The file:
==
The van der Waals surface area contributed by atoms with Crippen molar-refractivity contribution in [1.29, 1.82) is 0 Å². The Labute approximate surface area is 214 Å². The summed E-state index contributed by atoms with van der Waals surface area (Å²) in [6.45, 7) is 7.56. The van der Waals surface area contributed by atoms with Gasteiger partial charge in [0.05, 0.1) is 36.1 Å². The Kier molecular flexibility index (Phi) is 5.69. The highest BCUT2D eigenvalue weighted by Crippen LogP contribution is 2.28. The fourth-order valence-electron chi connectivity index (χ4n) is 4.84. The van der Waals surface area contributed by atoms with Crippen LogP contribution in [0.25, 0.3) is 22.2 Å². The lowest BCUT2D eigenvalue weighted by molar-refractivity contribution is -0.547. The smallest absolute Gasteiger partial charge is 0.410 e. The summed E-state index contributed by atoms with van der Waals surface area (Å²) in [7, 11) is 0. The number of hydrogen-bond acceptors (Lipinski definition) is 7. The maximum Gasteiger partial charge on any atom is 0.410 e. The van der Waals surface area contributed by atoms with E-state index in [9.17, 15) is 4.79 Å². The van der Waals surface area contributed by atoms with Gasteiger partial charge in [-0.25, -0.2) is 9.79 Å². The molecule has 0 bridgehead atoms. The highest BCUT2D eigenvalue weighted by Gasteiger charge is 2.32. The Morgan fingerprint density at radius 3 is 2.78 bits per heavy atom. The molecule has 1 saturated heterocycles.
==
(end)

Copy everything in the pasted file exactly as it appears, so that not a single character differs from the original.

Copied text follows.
The van der Waals surface area contributed by atoms with Crippen molar-refractivity contribution in [1.29, 1.82) is 0 Å². The Labute approximate surface area is 214 Å². The summed E-state index contributed by atoms with van der Waals surface area (Å²) in [6.45, 7) is 7.56. The van der Waals surface area contributed by atoms with Gasteiger partial charge in [0.05, 0.1) is 36.1 Å². The Kier molecular flexibility index (Phi) is 5.69. The highest BCUT2D eigenvalue weighted by Crippen LogP contribution is 2.28. The fourth-order valence-electron chi connectivity index (χ4n) is 4.84. The van der Waals surface area contributed by atoms with Crippen LogP contribution in [0.25, 0.3) is 22.2 Å². The lowest BCUT2D eigenvalue weighted by molar-refractivity contribution is -0.547. The smallest absolute Gasteiger partial charge is 0.410 e. The summed E-state index contributed by atoms with van der Waals surface area (Å²) in [7, 11) is 0. The number of hydrogen-bond acceptors (Lipinski definition) is 7. The maximum Gasteiger partial charge on any atom is 0.410 e. The van der Waals surface area contributed by atoms with E-state index in [9.17, 15) is 4.79 Å². The van der Waals surface area contributed by atoms with Gasteiger partial charge in [-0.25, -0.2) is 9.79 Å². The molecule has 0 bridgehead atoms. The highest BCUT2D eigenvalue weighted by Gasteiger charge is 2.32. The Morgan fingerprint density at radius 3 is 2.78 bits per heavy atom. The molecule has 1 saturated heterocycles.